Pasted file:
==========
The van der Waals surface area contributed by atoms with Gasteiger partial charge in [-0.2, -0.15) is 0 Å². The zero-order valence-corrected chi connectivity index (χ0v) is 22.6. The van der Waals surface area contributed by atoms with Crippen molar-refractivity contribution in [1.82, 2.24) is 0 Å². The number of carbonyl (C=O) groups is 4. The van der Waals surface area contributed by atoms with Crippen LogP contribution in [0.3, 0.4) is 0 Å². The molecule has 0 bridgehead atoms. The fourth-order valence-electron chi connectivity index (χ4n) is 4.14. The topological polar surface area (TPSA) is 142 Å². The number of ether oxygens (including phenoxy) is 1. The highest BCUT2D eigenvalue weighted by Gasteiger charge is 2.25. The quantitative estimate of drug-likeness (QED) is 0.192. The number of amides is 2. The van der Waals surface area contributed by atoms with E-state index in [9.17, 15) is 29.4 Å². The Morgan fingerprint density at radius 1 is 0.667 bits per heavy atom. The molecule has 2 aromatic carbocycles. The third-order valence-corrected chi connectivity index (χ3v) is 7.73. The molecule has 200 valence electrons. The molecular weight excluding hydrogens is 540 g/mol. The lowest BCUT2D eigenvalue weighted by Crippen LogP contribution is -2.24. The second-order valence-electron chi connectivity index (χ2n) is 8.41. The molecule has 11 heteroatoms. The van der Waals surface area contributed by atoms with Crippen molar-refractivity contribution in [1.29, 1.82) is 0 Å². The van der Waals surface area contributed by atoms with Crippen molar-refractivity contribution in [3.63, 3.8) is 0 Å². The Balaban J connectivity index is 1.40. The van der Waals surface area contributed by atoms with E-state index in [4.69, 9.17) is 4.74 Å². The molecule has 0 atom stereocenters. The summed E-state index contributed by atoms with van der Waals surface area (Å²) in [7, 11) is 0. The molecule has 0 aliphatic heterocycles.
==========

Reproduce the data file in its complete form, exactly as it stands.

The van der Waals surface area contributed by atoms with Gasteiger partial charge in [-0.2, -0.15) is 0 Å². The zero-order valence-corrected chi connectivity index (χ0v) is 22.6. The van der Waals surface area contributed by atoms with Crippen molar-refractivity contribution in [1.82, 2.24) is 0 Å². The number of carbonyl (C=O) groups is 4. The van der Waals surface area contributed by atoms with Crippen LogP contribution in [0.3, 0.4) is 0 Å². The molecule has 0 bridgehead atoms. The fourth-order valence-electron chi connectivity index (χ4n) is 4.14. The topological polar surface area (TPSA) is 142 Å². The number of ether oxygens (including phenoxy) is 1. The highest BCUT2D eigenvalue weighted by Gasteiger charge is 2.25. The quantitative estimate of drug-likeness (QED) is 0.192. The number of amides is 2. The van der Waals surface area contributed by atoms with E-state index in [9.17, 15) is 29.4 Å². The Morgan fingerprint density at radius 1 is 0.667 bits per heavy atom. The molecule has 2 aromatic carbocycles. The third-order valence-corrected chi connectivity index (χ3v) is 7.73. The molecule has 200 valence electrons. The molecular weight excluding hydrogens is 540 g/mol. The lowest BCUT2D eigenvalue weighted by Crippen LogP contribution is -2.24. The second-order valence-electron chi connectivity index (χ2n) is 8.41. The molecule has 11 heteroatoms. The van der Waals surface area contributed by atoms with Crippen molar-refractivity contribution in [1.29, 1.82) is 0 Å². The van der Waals surface area contributed by atoms with Crippen molar-refractivity contribution in [3.63, 3.8) is 0 Å². The Balaban J connectivity index is 1.40. The van der Waals surface area contributed by atoms with E-state index in [4.69, 9.17) is 4.74 Å². The molecule has 0 atom stereocenters. The summed E-state index contributed by atoms with van der Waals surface area (Å²) in [7, 11) is 0. The molecule has 0 aliphatic heterocycles.